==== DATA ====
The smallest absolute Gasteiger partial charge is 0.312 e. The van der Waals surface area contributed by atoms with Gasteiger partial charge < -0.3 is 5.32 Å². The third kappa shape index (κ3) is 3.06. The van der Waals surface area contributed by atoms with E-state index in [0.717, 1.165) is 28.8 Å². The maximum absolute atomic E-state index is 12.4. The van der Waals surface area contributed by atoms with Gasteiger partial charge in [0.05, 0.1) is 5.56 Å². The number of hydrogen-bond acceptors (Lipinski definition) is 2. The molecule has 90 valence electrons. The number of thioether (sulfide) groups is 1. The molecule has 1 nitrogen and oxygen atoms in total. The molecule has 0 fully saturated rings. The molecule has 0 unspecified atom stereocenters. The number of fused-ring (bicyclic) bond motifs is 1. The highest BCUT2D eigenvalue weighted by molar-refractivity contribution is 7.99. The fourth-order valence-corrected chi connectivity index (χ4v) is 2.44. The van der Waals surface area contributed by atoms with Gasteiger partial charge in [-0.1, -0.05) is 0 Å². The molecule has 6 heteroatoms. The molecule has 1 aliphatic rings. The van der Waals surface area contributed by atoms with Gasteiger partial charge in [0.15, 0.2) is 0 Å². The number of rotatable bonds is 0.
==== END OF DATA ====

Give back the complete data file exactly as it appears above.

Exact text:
The smallest absolute Gasteiger partial charge is 0.312 e. The van der Waals surface area contributed by atoms with Gasteiger partial charge < -0.3 is 5.32 Å². The third kappa shape index (κ3) is 3.06. The van der Waals surface area contributed by atoms with E-state index in [0.717, 1.165) is 28.8 Å². The maximum absolute atomic E-state index is 12.4. The van der Waals surface area contributed by atoms with Gasteiger partial charge in [0.05, 0.1) is 5.56 Å². The number of hydrogen-bond acceptors (Lipinski definition) is 2. The molecule has 90 valence electrons. The number of thioether (sulfide) groups is 1. The molecule has 1 nitrogen and oxygen atoms in total. The molecule has 0 fully saturated rings. The molecule has 0 unspecified atom stereocenters. The number of fused-ring (bicyclic) bond motifs is 1. The highest BCUT2D eigenvalue weighted by molar-refractivity contribution is 7.99. The fourth-order valence-corrected chi connectivity index (χ4v) is 2.44. The van der Waals surface area contributed by atoms with Gasteiger partial charge in [-0.1, -0.05) is 0 Å². The molecule has 6 heteroatoms. The molecule has 1 aliphatic rings. The van der Waals surface area contributed by atoms with Gasteiger partial charge in [0.15, 0.2) is 0 Å². The number of rotatable bonds is 0.